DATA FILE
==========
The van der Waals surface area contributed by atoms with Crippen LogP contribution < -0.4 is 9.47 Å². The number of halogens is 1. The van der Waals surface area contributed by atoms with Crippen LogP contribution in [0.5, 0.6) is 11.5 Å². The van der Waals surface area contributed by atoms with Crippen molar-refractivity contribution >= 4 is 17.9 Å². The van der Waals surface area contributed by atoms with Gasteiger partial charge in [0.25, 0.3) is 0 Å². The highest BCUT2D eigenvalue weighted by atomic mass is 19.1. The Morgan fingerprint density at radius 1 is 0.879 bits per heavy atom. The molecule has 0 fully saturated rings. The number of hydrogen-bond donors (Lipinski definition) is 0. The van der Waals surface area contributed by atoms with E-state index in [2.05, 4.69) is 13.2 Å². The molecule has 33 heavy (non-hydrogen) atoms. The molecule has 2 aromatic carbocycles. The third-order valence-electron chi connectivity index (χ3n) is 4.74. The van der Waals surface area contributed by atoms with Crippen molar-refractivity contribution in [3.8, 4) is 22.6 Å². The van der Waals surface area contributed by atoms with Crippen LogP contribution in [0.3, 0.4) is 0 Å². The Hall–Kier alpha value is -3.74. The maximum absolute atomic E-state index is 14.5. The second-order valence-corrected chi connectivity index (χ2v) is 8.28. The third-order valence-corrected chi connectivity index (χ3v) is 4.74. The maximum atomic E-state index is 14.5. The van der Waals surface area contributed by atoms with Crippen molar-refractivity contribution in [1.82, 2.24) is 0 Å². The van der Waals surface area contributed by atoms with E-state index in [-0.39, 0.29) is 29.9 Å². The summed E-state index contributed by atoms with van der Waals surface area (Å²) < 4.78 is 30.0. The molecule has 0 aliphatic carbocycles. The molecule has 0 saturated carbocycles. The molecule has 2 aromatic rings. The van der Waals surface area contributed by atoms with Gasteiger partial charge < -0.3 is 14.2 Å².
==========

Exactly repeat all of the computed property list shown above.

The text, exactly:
The van der Waals surface area contributed by atoms with Crippen LogP contribution < -0.4 is 9.47 Å². The number of halogens is 1. The van der Waals surface area contributed by atoms with Crippen LogP contribution in [0.5, 0.6) is 11.5 Å². The van der Waals surface area contributed by atoms with Crippen molar-refractivity contribution >= 4 is 17.9 Å². The van der Waals surface area contributed by atoms with Gasteiger partial charge in [0.25, 0.3) is 0 Å². The highest BCUT2D eigenvalue weighted by atomic mass is 19.1. The Morgan fingerprint density at radius 1 is 0.879 bits per heavy atom. The molecule has 0 fully saturated rings. The number of hydrogen-bond donors (Lipinski definition) is 0. The van der Waals surface area contributed by atoms with E-state index in [2.05, 4.69) is 13.2 Å². The molecule has 33 heavy (non-hydrogen) atoms. The molecule has 2 aromatic carbocycles. The third-order valence-electron chi connectivity index (χ3n) is 4.74. The van der Waals surface area contributed by atoms with Crippen molar-refractivity contribution in [3.8, 4) is 22.6 Å². The van der Waals surface area contributed by atoms with Crippen LogP contribution in [0.3, 0.4) is 0 Å². The Hall–Kier alpha value is -3.74. The maximum absolute atomic E-state index is 14.5. The second-order valence-corrected chi connectivity index (χ2v) is 8.28. The third-order valence-corrected chi connectivity index (χ3v) is 4.74. The maximum atomic E-state index is 14.5. The van der Waals surface area contributed by atoms with Crippen molar-refractivity contribution in [1.82, 2.24) is 0 Å². The van der Waals surface area contributed by atoms with E-state index in [-0.39, 0.29) is 29.9 Å². The summed E-state index contributed by atoms with van der Waals surface area (Å²) < 4.78 is 30.0. The molecule has 0 aliphatic carbocycles. The molecule has 0 saturated carbocycles. The molecule has 2 aromatic rings. The van der Waals surface area contributed by atoms with Gasteiger partial charge < -0.3 is 14.2 Å².